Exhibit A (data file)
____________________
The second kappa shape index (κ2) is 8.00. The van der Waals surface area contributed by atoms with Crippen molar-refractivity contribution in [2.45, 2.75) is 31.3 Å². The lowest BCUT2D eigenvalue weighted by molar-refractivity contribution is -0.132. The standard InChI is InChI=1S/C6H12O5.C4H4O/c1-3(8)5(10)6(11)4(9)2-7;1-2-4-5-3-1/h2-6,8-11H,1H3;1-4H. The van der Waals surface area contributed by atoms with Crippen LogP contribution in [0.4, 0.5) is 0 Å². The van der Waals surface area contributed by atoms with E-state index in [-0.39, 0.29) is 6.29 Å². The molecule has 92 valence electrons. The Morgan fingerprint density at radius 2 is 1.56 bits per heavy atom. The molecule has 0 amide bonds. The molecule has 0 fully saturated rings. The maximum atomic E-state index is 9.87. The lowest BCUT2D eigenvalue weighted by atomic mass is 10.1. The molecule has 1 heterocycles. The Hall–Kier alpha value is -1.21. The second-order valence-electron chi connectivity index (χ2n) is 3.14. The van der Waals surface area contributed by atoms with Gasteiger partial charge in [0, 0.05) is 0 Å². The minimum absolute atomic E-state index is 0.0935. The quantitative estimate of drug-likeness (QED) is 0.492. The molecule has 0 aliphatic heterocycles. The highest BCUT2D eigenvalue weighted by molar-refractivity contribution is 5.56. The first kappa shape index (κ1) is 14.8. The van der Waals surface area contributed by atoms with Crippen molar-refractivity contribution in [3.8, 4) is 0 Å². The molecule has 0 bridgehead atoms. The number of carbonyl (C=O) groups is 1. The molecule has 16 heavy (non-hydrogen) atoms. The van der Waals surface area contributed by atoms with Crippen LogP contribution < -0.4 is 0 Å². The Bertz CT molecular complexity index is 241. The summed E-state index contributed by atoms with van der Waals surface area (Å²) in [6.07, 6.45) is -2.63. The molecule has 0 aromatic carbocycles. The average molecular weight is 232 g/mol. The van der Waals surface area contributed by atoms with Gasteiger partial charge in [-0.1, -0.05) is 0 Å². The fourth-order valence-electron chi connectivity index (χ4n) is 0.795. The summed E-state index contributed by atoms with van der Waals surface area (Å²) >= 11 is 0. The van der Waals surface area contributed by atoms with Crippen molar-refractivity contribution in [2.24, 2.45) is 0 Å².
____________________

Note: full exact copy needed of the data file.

The second kappa shape index (κ2) is 8.00. The van der Waals surface area contributed by atoms with Crippen molar-refractivity contribution in [2.45, 2.75) is 31.3 Å². The lowest BCUT2D eigenvalue weighted by molar-refractivity contribution is -0.132. The standard InChI is InChI=1S/C6H12O5.C4H4O/c1-3(8)5(10)6(11)4(9)2-7;1-2-4-5-3-1/h2-6,8-11H,1H3;1-4H. The van der Waals surface area contributed by atoms with Crippen LogP contribution in [0.4, 0.5) is 0 Å². The van der Waals surface area contributed by atoms with E-state index in [-0.39, 0.29) is 6.29 Å². The molecule has 92 valence electrons. The Morgan fingerprint density at radius 2 is 1.56 bits per heavy atom. The molecule has 0 amide bonds. The molecule has 0 fully saturated rings. The maximum atomic E-state index is 9.87. The lowest BCUT2D eigenvalue weighted by atomic mass is 10.1. The molecule has 1 heterocycles. The Hall–Kier alpha value is -1.21. The second-order valence-electron chi connectivity index (χ2n) is 3.14. The van der Waals surface area contributed by atoms with Gasteiger partial charge in [0, 0.05) is 0 Å². The minimum absolute atomic E-state index is 0.0935. The quantitative estimate of drug-likeness (QED) is 0.492. The molecule has 0 aliphatic heterocycles. The highest BCUT2D eigenvalue weighted by molar-refractivity contribution is 5.56. The first kappa shape index (κ1) is 14.8. The van der Waals surface area contributed by atoms with Crippen molar-refractivity contribution in [3.8, 4) is 0 Å². The molecule has 0 bridgehead atoms. The number of carbonyl (C=O) groups is 1. The molecule has 16 heavy (non-hydrogen) atoms. The van der Waals surface area contributed by atoms with Crippen LogP contribution < -0.4 is 0 Å². The Bertz CT molecular complexity index is 241. The summed E-state index contributed by atoms with van der Waals surface area (Å²) in [6.07, 6.45) is -2.63. The molecule has 0 aromatic carbocycles. The average molecular weight is 232 g/mol. The van der Waals surface area contributed by atoms with Gasteiger partial charge in [-0.1, -0.05) is 0 Å². The fourth-order valence-electron chi connectivity index (χ4n) is 0.795. The summed E-state index contributed by atoms with van der Waals surface area (Å²) >= 11 is 0. The van der Waals surface area contributed by atoms with Crippen molar-refractivity contribution in [2.24, 2.45) is 0 Å².